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Things you might not know about Santa!

Santa, or “Father Christmas” or however you have come to know the festive gift-giver has been a staple in the customs and traditions of both Christians and non-believers for hundreds of years now.

His jolly demeanour and glorious beard have become the most iconic of all Christmas images, making Santa one of the most famous faces in the world.

But he wasn’t always the same as we see him now. Much like many other legends and tales of old, the story of St Nick has changed over the years to keep up with the times.

Here are a few things you might not know about Santa:

The Coca-Cola Connection

Back in the early days of the Santa story, he had be dressed in a multitude of different clothing types and colours including, but not limited to: Purple, Green, Brown (yes, really) red etc.

As time went on, it became clear that the red version of our favourite Christmas hero was a particular favourite amongst children and it pretty much stuck.

But it wasn’t until the 1930’s when Coca-Cola used a grand painting of a jolly red St Nick in one of their most successful marketing campaigns of all time.

And the rest, as they say, is history! Santa is and forever will be red!

He didn’t always have reindeer

Wait… seriously?

Yes, it is true! The reindeer that have become almost as synonymous with Christmas as the big man himself weren’t always around.

The first mention of Santa’s affiliation with his trusty companions was way back in 1822 when the popular poem “Twas the Night Before Christmas” was released.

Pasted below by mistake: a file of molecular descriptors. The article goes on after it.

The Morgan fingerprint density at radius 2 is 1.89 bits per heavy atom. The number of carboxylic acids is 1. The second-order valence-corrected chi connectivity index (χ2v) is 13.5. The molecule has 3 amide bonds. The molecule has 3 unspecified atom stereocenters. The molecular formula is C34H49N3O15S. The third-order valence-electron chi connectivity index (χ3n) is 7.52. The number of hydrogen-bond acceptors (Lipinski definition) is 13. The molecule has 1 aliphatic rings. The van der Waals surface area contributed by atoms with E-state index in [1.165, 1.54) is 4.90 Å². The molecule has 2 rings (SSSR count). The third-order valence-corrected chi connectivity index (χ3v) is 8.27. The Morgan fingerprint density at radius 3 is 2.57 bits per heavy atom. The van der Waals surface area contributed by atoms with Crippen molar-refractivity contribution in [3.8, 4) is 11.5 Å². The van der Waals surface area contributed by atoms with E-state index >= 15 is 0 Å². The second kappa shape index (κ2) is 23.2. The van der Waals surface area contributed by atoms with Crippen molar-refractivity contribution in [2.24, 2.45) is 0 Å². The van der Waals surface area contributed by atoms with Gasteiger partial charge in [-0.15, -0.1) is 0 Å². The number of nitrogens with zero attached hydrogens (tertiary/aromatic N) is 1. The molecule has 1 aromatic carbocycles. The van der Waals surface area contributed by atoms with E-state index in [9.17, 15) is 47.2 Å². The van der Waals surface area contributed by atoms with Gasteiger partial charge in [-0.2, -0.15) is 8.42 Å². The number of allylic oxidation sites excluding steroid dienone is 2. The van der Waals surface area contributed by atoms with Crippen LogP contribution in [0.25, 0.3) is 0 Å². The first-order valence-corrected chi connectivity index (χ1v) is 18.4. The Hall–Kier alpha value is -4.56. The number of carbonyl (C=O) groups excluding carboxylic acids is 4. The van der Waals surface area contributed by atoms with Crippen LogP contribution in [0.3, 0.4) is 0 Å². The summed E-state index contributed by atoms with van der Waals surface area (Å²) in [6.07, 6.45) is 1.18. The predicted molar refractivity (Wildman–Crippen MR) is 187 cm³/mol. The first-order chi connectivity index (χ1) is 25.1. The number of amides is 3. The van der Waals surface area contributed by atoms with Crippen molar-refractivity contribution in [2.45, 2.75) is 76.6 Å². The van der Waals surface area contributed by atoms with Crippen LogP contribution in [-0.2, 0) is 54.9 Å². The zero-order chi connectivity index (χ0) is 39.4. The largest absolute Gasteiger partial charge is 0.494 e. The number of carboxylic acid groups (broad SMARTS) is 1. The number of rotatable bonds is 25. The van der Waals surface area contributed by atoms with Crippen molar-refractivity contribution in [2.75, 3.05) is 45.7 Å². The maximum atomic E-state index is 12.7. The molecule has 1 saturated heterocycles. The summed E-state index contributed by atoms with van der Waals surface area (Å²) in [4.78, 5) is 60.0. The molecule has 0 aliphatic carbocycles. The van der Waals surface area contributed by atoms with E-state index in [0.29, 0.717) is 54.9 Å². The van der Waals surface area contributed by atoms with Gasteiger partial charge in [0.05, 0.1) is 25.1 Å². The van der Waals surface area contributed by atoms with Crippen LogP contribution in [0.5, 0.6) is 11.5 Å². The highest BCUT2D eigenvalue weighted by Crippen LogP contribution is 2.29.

It describes many of the attributes we now recognise with Santa, including him driving a magical sleigh powered by Reindeer.

Back then, the reindeer were described as “tiny” but in the decades and centuries that followed, people’s imagination gave birth to the story of Rudolph and gave names to the rest of the pack.

He wasn’t always married

Another shocker – poor Mrs Claus!

But once again it is true! St Nick was a solo flyer for the majority of his early existence.

In fact the first mention of Mrs Claus in any form was only in 1849 in the short story “A Christmas Legend.”

But after this publication, the Saint’s wife began appearing in more and more holiday stories until she became an integral part of the Santa Claus legend.

Santa was real! In a way…

No, we’re obviously not saying that Santa flies around the world delivering presents to the world’s children each and every December 25th… that would be impossible!

But St Nicholas of Myra was very much a real person and was known as a prolific sharer of presents in his homeland of Turkey.

He was especially well known for offering gifts to disadvantaged children, which makes it understandable why he was made the patron saint of children soon after.



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